Apple traditions

sausage with apples

The heady, sweet smell of freshly baked apple desserts always reminds me of mothers. My own mother loves apples and for years one of her signature fall and winter weekend treats was a wonderful apple upside down cake served with warm caramel sauce. In fact, whenever we moved while I was growing up, one of my mom’s first gardening projects was to plant a couple of Cortland apple trees so that she could have a ready supply of fruit both for snacks and for making into this dessert.

Although my mother-in-law Lise Kouprie doesn’t grow her own apples, she is quite famous in her own circles for her excellent Dutch apple tart. Made with tangy, firm Granny Smith apples, she serves large wedges of this not-too-sweet pie with mugs of café au lait as a dessert but also for breakfast and as an afternoon snack, too.

On my own dinner table, apples turn up cooked not only in desserts like these ones, but in many savoury recipes where these delicious fruits add just the right texture, depth and sweetness that make other ingredients such as onions or cabbage taste even better than they do on their own.

Sausages with Onions, Apples and Swiss Cheese

2 tbsp (30 mL)         melted butter

1                               very thinly sliced Vidalia or Spanish onion, about 12 oz (375 g)

1 tbsp (15 mL)          brown sugar or maple syrup

1/2 tsp (2 mL)          dried thyme leaves and pepper

1/4 tsp (1 mL)          salt

1                                clove garlic, minced

2                                apples, peeled and sliced

2 tbsp (30 mL)         chopped fresh parsley

Sausages:

6                               bratwurst or other sweet pork sausages, about 1 1/2 lb (750 g) total

3/4 cup (175 mL)     apple juice or chicken broth

3                                slices Swiss cheese, halved diagonally

Melt the butter in a skillet set over medium heat.  Add the onions.  Cook, stirring often for 8 minutes or until softened.  Stir in the brown sugar, thyme, pepper, salt and garlic.  Increase the heat to medium high.  Add the apple and sauté for 8 to 10 minutes or until golden.  Scrape the apple mixture from the pan to a bowl. Stir in the parsley and reserve, covered.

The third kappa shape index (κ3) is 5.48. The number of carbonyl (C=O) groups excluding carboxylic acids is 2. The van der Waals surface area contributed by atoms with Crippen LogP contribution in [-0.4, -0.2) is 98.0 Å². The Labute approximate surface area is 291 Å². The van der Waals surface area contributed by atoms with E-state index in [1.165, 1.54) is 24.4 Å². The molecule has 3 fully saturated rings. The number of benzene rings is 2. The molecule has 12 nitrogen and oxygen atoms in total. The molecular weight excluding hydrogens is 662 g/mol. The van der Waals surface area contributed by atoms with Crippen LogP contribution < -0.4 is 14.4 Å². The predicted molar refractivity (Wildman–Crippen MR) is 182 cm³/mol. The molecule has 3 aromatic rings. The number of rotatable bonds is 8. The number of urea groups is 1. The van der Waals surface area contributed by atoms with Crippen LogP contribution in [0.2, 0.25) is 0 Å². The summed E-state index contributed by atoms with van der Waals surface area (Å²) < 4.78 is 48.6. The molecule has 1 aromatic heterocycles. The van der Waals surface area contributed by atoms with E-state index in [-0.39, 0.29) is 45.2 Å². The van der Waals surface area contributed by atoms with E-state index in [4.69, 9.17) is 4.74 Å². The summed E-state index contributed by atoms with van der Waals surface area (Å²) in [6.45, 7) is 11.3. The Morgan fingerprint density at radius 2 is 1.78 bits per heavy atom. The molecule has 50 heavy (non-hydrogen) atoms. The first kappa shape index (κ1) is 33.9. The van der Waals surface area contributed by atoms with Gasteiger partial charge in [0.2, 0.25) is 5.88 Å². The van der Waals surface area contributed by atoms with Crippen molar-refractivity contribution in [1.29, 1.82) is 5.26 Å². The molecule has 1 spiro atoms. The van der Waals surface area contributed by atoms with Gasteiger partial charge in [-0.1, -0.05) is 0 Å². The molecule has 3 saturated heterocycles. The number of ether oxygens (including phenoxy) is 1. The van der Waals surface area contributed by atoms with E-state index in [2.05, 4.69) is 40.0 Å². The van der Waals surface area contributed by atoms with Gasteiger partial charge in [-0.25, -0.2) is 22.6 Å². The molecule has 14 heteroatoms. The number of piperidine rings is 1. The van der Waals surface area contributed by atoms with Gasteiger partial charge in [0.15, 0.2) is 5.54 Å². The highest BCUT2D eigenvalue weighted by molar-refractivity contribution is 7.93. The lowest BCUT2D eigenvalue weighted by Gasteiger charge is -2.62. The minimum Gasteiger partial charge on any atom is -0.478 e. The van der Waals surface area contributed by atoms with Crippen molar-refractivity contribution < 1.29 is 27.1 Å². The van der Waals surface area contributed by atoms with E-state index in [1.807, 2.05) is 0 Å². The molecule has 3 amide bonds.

Slash sausages a couple of times on each side. Return the skillet over medium-high heat. Transfer sausages, cut-side-down into the skillet. Cook, turning as needed for 4 to 5 minutes or until browned all over.

Add the apple juice to the pan and reduce the heat to medium.  Cook, partially covered, for 12 to 15 minutes longer or until sausages are cooked all the way through. Drape a slice of cheese over each sausage.  Cover the pan and cook for 1 minute or until the cheese is melted. Serve the sausages topped with the apple mixture. Makes 6 servings.

Note: this photo and recipe appear in my book, Dana’s Top Ten Table (Random House 2007).

7 Responses to Apple traditions

  1. Apples with savoury is what truly signals fall for me. And winter, because I love apples in kugel and latkes.

  2. Barb says:

    I love the savoury concept as well. (Not that I sneeze at pie or crips but…) This recipe looks awesome.

  3. danamccauley says:

    Why is kugel not as popular as mac and cheese? Why?!

  4. Marusya says:

    nice story.

    what is the green stuff under the apples?

  5. I wasn’t a savoury apple fan until recently when I fell in love with apple cheddar soup.

    I don’t eat pork, but I bet this apple sauce would be delicious on chicken. I’ll have to do more main dishes with apples this winter. There’s something very comforting about hot apples on a cold day.

  6. danamccauley says:

    Marusya, that’s steamed spinach – one of my fav side dishes!

    Charmian, chicken will work well, too.

  7. OK, here’s my kugel reply (I was remiss, I think, in not answering this query from you on my own blog): I think it’s because cottage cheese isn’t universally adored. I really do. Because I can think of no other reason, NO OTHER, why it wouldn’t be massively popular. Maybe it’s the name? Does its foreignness scare people away? (It’s better than “bratworst” and people like that, right?)

    Swiss cheese on sausages, eh? Now THAT’S a new one to me. But the whole dish looks, and sounds, lovely.

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